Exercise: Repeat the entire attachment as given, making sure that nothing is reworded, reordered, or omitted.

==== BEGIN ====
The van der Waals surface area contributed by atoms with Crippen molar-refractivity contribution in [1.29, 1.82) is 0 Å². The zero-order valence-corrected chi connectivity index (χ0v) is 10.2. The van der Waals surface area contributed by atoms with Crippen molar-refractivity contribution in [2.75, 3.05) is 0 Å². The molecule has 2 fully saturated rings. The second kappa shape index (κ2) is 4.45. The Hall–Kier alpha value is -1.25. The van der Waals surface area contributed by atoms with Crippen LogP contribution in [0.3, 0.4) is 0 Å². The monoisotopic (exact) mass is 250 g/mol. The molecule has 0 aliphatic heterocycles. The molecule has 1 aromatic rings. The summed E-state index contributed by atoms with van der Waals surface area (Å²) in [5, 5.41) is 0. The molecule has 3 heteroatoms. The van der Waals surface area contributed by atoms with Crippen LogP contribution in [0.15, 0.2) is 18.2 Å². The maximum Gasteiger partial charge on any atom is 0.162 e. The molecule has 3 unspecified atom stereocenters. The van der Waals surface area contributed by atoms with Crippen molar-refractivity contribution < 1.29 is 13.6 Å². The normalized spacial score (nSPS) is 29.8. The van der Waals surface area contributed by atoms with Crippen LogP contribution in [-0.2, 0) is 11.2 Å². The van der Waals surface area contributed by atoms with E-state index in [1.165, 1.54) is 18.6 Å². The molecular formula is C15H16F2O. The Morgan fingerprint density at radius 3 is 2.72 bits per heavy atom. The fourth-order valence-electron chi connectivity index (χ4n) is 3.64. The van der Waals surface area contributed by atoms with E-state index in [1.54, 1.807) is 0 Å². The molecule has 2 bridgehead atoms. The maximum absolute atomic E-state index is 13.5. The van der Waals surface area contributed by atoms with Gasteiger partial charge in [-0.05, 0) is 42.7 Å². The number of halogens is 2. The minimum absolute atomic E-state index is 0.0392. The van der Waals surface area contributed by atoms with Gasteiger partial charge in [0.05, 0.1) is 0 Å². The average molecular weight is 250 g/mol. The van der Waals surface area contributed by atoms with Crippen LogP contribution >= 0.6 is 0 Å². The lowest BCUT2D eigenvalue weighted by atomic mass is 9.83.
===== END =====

The van der Waals surface area contributed by atoms with Crippen molar-refractivity contribution in [1.29, 1.82) is 0 Å². The zero-order valence-corrected chi connectivity index (χ0v) is 10.2. The van der Waals surface area contributed by atoms with Crippen molar-refractivity contribution in [2.75, 3.05) is 0 Å². The molecule has 2 fully saturated rings. The second kappa shape index (κ2) is 4.45. The Hall–Kier alpha value is -1.25. The van der Waals surface area contributed by atoms with Crippen LogP contribution in [0.3, 0.4) is 0 Å². The monoisotopic (exact) mass is 250 g/mol. The molecule has 0 aliphatic heterocycles. The molecule has 1 aromatic rings. The summed E-state index contributed by atoms with van der Waals surface area (Å²) in [5, 5.41) is 0. The molecule has 3 heteroatoms. The van der Waals surface area contributed by atoms with Crippen LogP contribution in [0.15, 0.2) is 18.2 Å². The maximum Gasteiger partial charge on any atom is 0.162 e. The molecule has 3 unspecified atom stereocenters. The van der Waals surface area contributed by atoms with Crippen molar-refractivity contribution < 1.29 is 13.6 Å². The normalized spacial score (nSPS) is 29.8. The van der Waals surface area contributed by atoms with Crippen LogP contribution in [-0.2, 0) is 11.2 Å². The van der Waals surface area contributed by atoms with E-state index in [1.165, 1.54) is 18.6 Å². The molecular formula is C15H16F2O. The Morgan fingerprint density at radius 3 is 2.72 bits per heavy atom. The fourth-order valence-electron chi connectivity index (χ4n) is 3.64. The van der Waals surface area contributed by atoms with E-state index in [1.54, 1.807) is 0 Å². The molecule has 2 bridgehead atoms. The maximum absolute atomic E-state index is 13.5. The van der Waals surface area contributed by atoms with Gasteiger partial charge in [-0.05, 0) is 42.7 Å². The number of halogens is 2. The minimum absolute atomic E-state index is 0.0392. The van der Waals surface area contributed by atoms with Gasteiger partial charge in [0.05, 0.1) is 0 Å². The average molecular weight is 250 g/mol. The van der Waals surface area contributed by atoms with Crippen LogP contribution >= 0.6 is 0 Å². The lowest BCUT2D eigenvalue weighted by atomic mass is 9.83.